E05 - Eye Liner: Create smooth and even lines. Use with gel or liquid liners.

E30 - Pencil: Soften and smoke out lines. Soften pencil liners along the top and bottom lash lines, add shadow to line the eyes, or use to highlight inner corner of eyes.

E40 - Tapered Blending: Soft blended crease. Using just the tips to apply color, sweep back and forth through the crease for a diffused and blended finish.

E55 - Eye Shading: Even application of color. Place color across the whole lid for an even and strong application of product.

E60 - Large Shader: Uniformly cover the whole lid with product. Apply cream shadow base or cream shadow for quick and even coverage.

E65 - Small Angle: Create precise lining. Moves fluidly and easily across the upper and lower lash lines. Use with gel, cream or powder liners.

E70 - Medium Angled Shading: Soft application of color. Use for brow highlighting or to blend the crease.

F30 - Large Powder: Even powder application. Uniform blending of powder products onto the face and body.

F40 - Large Angled Contour: Subtle cheek application. Use the angle to softly contour the cheekbone. Can also be used to apply blush.

F50 - Duo Fibre: Creates an airbrush effect onto the skin. Can be used with powder, liquid or cream products.

F60 - Foundation: Smooth foundation application. Apply liquid or cream products such as foundation and primer.

F70 - Concealer: Conceal small areas. Conceal the hardest to reach areas such as around the nose and eyes.

All of the brushes in this kit are incredibly soft -- much softer than the natural bristle Sigma brushes that I own.  I think they're also softer than other synthetic brushes I own, like those from e.l.f., Sonia Kashuk, and Sephora, but the difference isn't that great.

I do love having an entire set of synthetic brushes -- I have tons of darker cream shadows and blushes that I can apply with my fingers but just look so much better when blended with a brush.  I also like the versatility of synthetic brushes. Sigma calls the E40 a blending brush, and it works really well for that, but I've been using it to blend out my concealer under my eyes and it's fantastic for that.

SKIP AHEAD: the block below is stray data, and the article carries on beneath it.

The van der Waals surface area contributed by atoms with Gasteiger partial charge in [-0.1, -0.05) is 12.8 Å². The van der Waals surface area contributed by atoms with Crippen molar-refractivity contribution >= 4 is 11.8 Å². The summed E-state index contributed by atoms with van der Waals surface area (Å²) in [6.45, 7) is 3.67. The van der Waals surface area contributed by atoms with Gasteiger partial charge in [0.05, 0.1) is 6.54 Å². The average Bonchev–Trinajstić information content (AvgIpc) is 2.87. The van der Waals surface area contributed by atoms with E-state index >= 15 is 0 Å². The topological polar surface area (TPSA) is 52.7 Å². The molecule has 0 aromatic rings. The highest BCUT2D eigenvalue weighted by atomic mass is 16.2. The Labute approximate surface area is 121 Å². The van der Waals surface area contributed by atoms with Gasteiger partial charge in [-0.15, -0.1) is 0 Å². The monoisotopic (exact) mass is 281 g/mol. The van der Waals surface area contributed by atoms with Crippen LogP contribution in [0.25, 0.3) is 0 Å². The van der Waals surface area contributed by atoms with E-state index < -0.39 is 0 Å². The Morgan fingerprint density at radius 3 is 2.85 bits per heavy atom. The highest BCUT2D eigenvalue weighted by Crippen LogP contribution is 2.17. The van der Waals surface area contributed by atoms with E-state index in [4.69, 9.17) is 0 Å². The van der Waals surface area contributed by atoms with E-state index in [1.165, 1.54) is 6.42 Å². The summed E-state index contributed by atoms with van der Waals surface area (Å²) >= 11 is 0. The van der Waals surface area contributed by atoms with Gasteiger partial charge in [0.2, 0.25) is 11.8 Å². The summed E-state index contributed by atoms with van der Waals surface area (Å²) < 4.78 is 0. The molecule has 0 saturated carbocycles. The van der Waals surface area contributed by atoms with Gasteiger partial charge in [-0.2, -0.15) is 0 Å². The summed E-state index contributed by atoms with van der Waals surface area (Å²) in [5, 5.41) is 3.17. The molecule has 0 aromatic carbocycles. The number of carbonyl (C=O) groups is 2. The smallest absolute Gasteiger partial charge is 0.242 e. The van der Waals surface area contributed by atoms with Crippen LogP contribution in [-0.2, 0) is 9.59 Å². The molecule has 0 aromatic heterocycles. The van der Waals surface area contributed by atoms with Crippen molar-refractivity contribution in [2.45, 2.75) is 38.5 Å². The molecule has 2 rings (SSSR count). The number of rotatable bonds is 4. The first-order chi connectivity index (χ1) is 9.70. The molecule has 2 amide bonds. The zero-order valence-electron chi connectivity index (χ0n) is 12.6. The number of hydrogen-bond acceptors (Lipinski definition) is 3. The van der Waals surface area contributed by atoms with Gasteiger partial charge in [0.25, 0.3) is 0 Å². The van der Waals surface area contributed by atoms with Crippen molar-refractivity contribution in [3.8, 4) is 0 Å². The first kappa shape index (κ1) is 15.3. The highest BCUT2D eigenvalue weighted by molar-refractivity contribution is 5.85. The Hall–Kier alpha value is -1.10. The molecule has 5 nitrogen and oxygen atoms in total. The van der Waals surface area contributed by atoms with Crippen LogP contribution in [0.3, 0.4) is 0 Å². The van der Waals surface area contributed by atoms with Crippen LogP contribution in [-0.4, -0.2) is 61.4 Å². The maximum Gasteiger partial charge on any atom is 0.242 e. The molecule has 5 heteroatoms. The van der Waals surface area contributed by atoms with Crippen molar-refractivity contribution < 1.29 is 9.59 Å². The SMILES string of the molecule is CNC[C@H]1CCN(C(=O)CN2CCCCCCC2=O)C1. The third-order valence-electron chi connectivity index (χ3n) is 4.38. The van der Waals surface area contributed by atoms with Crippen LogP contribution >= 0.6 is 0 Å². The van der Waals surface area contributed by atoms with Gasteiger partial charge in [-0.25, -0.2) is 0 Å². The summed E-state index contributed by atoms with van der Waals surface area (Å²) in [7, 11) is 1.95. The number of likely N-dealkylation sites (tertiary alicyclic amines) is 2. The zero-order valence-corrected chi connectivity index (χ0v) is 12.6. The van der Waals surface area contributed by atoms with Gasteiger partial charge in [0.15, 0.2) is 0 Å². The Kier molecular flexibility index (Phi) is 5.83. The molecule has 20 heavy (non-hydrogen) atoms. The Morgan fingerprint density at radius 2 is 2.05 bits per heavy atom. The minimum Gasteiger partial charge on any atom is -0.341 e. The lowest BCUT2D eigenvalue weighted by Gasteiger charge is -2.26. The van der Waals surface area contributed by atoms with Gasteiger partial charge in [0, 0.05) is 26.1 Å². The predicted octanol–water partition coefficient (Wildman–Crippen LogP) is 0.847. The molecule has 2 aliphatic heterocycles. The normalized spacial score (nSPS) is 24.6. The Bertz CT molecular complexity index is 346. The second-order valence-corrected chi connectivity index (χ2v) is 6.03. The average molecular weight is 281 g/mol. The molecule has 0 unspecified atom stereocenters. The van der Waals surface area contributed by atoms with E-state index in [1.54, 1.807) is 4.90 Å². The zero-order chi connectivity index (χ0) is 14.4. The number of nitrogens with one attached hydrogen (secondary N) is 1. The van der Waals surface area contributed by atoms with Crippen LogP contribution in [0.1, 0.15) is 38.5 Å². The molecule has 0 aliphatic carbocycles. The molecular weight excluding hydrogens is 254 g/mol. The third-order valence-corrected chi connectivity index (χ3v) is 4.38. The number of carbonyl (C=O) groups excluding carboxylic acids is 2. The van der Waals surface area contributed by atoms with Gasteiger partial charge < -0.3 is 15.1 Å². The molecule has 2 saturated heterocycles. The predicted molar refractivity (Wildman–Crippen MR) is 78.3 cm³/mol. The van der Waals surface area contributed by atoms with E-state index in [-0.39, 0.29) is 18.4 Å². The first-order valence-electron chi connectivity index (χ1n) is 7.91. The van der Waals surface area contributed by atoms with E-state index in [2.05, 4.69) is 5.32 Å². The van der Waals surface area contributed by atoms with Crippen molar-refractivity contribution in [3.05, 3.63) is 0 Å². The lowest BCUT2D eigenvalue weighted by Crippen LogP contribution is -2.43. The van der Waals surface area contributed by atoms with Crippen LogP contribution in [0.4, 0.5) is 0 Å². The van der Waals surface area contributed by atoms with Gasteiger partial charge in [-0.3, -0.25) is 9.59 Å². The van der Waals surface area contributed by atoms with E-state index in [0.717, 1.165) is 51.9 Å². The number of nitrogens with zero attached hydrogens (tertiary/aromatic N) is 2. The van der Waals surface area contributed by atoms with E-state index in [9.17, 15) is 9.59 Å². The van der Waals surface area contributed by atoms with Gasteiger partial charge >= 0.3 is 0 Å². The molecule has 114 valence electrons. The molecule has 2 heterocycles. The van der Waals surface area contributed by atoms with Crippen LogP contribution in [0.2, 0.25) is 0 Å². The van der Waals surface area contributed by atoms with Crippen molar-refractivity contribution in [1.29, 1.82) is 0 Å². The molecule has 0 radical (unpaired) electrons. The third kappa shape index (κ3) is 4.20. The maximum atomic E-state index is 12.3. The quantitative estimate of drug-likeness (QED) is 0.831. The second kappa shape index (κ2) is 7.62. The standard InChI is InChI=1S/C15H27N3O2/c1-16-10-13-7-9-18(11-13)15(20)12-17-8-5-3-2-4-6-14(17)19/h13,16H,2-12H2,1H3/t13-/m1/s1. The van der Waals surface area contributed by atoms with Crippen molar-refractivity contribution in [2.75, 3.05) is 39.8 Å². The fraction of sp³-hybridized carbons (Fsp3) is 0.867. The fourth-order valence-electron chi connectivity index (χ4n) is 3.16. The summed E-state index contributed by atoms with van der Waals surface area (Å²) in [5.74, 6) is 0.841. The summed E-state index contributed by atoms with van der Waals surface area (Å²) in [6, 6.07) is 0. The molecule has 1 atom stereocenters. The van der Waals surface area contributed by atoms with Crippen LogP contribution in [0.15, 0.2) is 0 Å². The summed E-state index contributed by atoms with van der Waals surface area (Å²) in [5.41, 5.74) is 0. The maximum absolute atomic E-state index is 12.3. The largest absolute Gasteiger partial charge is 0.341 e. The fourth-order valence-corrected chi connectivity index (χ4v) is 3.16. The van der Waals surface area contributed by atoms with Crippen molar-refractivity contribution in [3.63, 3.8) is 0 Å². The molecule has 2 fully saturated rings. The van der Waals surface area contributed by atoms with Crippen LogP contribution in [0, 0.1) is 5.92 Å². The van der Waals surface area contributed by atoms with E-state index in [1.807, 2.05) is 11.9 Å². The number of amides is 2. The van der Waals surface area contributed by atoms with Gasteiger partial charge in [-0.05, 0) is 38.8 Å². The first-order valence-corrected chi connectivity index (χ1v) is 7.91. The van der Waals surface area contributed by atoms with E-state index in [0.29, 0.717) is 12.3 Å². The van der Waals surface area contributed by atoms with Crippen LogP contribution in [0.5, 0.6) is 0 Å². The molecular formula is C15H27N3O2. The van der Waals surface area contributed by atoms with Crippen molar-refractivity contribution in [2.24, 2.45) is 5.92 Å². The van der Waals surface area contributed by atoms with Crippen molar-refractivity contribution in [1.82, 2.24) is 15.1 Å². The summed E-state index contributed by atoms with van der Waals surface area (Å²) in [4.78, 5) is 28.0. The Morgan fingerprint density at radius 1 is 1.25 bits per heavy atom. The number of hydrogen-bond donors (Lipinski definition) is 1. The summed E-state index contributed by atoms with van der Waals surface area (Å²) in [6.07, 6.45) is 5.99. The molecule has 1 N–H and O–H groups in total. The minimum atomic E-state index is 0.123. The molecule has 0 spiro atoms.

And let me just say, the F30 has become my very favorite powder brush in the world.


By the way, I've washed the brushes a few times and only noticed a bit of shedding the first time. 

Now, the Mr. Bunny (or Mrs. Bunny) Kit is definitely a great set of brushes but the $120 price tag is pretty steep. 

And unfortunately, Sigma doesn't seem to sell all of the brushes in it individually right now. 

If you want the synthetic E30, E40, E55, F30 or F40, though, you can purchase the travel Mr. Bunny or Mrs. Bunny Kit, which does feature shorter handles but is only $65. 

Otherwise, if you're on a budget, check out the e.l.f. Studio brush line to see if they have what you need. Those brushes are excellent too, and they're only $3 a pop.  Can't beat that.

But if you're looking to treat yourself (or have a sister who's willing to treat you -- thanks again, sis!), I highly recommend this kit.

What type of brushes do you prefer? Natural or synthetic bristles?


  1. I prefer synthetic brushes too, but I haven't tried Sigma's brushes yet.

    1. I've become kind of obsessed with synthetic brushes lately. They're all I'll buy these days -- so much easier to work and so much more versatile.


meta name="p:domain_verify" content="07204cabec270a3888719bfc0